Rare European honour for Burnley
The French Tricolore flag will fly atop Burnley Town Hall alongside the Union flag later this month to help celebrate the town being awarded a top European honour.
The event at Central Library on October 15th will centre on the presentation of the “Le Drapeau d’Honneur” from the Council of Europe.
Burnley is one of only eight places across Europe to be awarded the European Flag of Honour in 2016.
The award marks the borough’s work to forge stronger links with its European neighbours and reflects, amongst other things, the years of activity by the borough’s twinning association, and also the links that Burnley businesses have to Europe. It follows Burnley being awarded the European Diploma last year. The event, which is free and open to everyone, will take place between 2pm and 4pm. Baroness Massey of Darwen will present the award to the Mayor, Coun. Jeff Sumner.
The Mayor said: “It is an honour to receive this special award that recognises our borough’s close links with Europe.
“It marks the hard work and dedication of volunteers who have forged closer relations between not only the countries and towns across Europe, but between individual people in different countries.
“This will further boost Burnley’s profile and reputation as an internationally known town, which is ambitious and striving for success, not only at home but further afield as well.”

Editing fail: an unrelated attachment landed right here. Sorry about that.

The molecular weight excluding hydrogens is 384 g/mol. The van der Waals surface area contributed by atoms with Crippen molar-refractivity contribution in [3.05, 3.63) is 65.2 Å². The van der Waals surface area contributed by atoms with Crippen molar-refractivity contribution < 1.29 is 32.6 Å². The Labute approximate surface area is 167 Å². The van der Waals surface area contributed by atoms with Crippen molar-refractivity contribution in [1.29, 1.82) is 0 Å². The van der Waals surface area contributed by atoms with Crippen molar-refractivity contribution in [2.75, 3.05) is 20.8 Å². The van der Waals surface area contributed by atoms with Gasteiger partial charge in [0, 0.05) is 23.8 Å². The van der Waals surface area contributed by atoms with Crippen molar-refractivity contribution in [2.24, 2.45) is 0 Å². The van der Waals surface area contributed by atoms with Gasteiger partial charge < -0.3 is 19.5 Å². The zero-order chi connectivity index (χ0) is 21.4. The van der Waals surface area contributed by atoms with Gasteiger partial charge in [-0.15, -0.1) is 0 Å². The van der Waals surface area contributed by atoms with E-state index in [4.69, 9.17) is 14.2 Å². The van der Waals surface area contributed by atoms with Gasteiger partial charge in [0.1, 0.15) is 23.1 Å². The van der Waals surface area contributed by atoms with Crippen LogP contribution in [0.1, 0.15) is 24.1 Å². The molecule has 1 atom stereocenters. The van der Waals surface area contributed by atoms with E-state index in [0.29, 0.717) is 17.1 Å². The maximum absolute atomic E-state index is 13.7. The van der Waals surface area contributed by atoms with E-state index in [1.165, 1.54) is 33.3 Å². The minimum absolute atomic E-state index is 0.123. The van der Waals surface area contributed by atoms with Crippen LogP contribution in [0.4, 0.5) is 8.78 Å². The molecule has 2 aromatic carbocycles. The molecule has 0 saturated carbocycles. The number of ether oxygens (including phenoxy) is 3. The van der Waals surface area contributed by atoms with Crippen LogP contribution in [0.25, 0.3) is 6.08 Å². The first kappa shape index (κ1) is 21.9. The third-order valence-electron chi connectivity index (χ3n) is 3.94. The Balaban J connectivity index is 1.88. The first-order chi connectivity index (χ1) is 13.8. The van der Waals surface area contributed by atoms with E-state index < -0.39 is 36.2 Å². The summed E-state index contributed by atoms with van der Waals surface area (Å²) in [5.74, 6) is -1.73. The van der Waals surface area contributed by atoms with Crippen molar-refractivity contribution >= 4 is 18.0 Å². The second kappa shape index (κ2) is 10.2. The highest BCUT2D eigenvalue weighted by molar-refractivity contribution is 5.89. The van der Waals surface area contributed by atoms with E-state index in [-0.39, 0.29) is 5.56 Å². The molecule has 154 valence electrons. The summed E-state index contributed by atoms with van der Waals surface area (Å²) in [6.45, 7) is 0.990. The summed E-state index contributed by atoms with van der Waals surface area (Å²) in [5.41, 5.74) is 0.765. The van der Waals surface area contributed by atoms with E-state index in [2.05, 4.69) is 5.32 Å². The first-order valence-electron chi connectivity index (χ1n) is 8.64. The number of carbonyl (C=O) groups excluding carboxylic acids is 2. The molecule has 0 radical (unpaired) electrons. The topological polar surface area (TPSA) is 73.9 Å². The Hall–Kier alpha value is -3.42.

During the afternoon, the wider celebration will include participation by children from St John’s Padiham and Whittlefield primary schools, an accordion player playing French music, a magic show for families, a film Le Petit Prince, and exhibitions.
The event is being organised by Burnley Twinning Association, with support from Lancashire County Council and Burnley Council.
The Flag of Honour is awarded by the Council of Europe to mark success in promoting union and understanding among the people of Europe.
Burnley has a long standing commitment to seeking positive relationships with its European neighbours. That commitment not only covers arts and culture, but also business and educational links.
The Council of Europe is not to be confused with the European Parliament, which is a separate organisation.
Burnley Council applied to the Council of Europe on behalf of, and in partnership with, the borough’s twinning association.
David Smith, from the twinning association, said: “This honour marks all the work that often goes on in the background to promote better understanding.”